If you sell your business you might owe a hefty income tax on the appreciated interest.
But what about your kids and other family members who are shareholders? They could get walloped by the surtax.
Strategy: Hire family members who are co owners (if they don’t already work for the company). Keep them on payroll until you sell the business.
As a result, when the deal finally closes, the relatives with business interests should be able to squeeze through the same tax loophole as you, the business owner.
Here’s the whole story: The 3.8% surtax applies to the lesser of NII or the excess above modified adjusted gross income (MAGI) of $200,000 for single filers and $250,000 for joint filers. For this purpose, NII interest, dividends, royalties, rents, gains from dispositions of property and income from passive activities, but not tax-free interest or distributions from qualified retirement plans and IRAs.
Another exclusion from the definition of NII is critical to many family-owned businesses. It specifically doesn’t include gains from the sale of property owned in an active trade or business that is not a C Corporation.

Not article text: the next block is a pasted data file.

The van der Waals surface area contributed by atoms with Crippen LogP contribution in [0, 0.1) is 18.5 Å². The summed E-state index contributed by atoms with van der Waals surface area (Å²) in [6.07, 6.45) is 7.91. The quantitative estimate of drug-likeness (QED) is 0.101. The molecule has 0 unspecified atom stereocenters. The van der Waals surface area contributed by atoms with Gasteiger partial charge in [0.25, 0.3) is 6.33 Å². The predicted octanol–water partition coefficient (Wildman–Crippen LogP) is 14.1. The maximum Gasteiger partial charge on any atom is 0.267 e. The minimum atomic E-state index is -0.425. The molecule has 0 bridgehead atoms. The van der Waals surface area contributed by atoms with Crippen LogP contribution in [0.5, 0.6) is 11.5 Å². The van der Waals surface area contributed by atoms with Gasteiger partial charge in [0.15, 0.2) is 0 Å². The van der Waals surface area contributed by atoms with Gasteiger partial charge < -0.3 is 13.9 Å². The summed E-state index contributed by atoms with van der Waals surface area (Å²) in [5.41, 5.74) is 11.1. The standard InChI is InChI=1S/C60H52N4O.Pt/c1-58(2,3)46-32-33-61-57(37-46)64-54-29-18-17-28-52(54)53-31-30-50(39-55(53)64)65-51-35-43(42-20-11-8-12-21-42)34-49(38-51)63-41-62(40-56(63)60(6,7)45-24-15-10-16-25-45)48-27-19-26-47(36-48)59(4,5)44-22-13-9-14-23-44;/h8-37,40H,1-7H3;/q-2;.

That lets many owners who operate their businesses as Sole Proprietorship, LLCs, Partnerships and S Corporations off the hook. However, owners of these businesses who sit on the sideline will have to face the surtax if the business is sold.
Example: Your small business is operated as an S Corp and is currently valued at $12 million with an adjusted basis of $2 million. You and your spouse own 80% of the business and the remaining 20% is split evenly between your two adult children, a son and a daughter. So each child currently owns shares worth $1.2 million with a basis of $200,000.
Your son already works for the company, but your daughter doesn’t. Assuming you sell the business for $12 million, each child will reconize a taxable gain of $1 million ($1.2 million – $200,000).
According to the regulations, the gain from the sale won’t count as NII for your son because he is a material participant in the business. But your daughter will probably owe the 3.8% surtax on at least $1 million of NII (not even counting investment income from other sources). That comes to $38,000 on top of the regular income tax
This harsh result can easily be avoided if you hire your daughter to work for the business. Your daughter will owe taxes on wages, but will be eligible for tax-free fringe benefits.
Tip: The job must be legitimate. The surtax can’t be avoided simply by putting a child on the books.
At Bourke Accounting we can help you negotiate the murky waters of tax law. Give us a call at 502-451-8773 and make your appointment today to work through any and all tax issues.